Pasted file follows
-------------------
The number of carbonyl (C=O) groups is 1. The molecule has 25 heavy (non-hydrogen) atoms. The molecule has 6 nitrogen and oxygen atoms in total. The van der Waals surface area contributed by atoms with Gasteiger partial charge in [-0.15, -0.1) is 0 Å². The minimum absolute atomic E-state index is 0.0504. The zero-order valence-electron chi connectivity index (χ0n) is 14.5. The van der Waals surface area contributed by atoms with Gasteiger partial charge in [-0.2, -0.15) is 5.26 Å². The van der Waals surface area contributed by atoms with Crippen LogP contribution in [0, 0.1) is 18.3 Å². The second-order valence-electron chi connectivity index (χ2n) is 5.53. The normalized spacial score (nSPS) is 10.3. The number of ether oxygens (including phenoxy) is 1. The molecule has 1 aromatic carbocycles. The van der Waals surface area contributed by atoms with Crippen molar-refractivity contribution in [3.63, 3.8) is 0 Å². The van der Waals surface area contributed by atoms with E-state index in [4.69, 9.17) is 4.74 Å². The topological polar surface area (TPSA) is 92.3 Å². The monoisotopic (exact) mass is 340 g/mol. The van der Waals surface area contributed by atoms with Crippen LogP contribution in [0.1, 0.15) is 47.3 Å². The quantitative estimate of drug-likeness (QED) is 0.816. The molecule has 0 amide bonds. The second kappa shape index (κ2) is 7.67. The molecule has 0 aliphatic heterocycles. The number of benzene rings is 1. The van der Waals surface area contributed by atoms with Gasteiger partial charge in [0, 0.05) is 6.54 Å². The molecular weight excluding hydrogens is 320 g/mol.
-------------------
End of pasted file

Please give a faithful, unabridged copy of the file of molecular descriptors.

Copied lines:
The number of carbonyl (C=O) groups is 1. The molecule has 25 heavy (non-hydrogen) atoms. The molecule has 6 nitrogen and oxygen atoms in total. The van der Waals surface area contributed by atoms with Gasteiger partial charge in [-0.15, -0.1) is 0 Å². The minimum absolute atomic E-state index is 0.0504. The zero-order valence-electron chi connectivity index (χ0n) is 14.5. The van der Waals surface area contributed by atoms with Gasteiger partial charge in [-0.2, -0.15) is 5.26 Å². The van der Waals surface area contributed by atoms with Crippen LogP contribution in [0, 0.1) is 18.3 Å². The second-order valence-electron chi connectivity index (χ2n) is 5.53. The normalized spacial score (nSPS) is 10.3. The number of ether oxygens (including phenoxy) is 1. The molecule has 1 aromatic carbocycles. The van der Waals surface area contributed by atoms with Crippen molar-refractivity contribution in [3.63, 3.8) is 0 Å². The van der Waals surface area contributed by atoms with E-state index in [4.69, 9.17) is 4.74 Å². The topological polar surface area (TPSA) is 92.3 Å². The monoisotopic (exact) mass is 340 g/mol. The van der Waals surface area contributed by atoms with Crippen LogP contribution in [0.1, 0.15) is 47.3 Å². The quantitative estimate of drug-likeness (QED) is 0.816. The molecule has 0 amide bonds. The second kappa shape index (κ2) is 7.67. The molecule has 0 aliphatic heterocycles. The number of benzene rings is 1. The van der Waals surface area contributed by atoms with Gasteiger partial charge in [0, 0.05) is 6.54 Å². The molecular weight excluding hydrogens is 320 g/mol.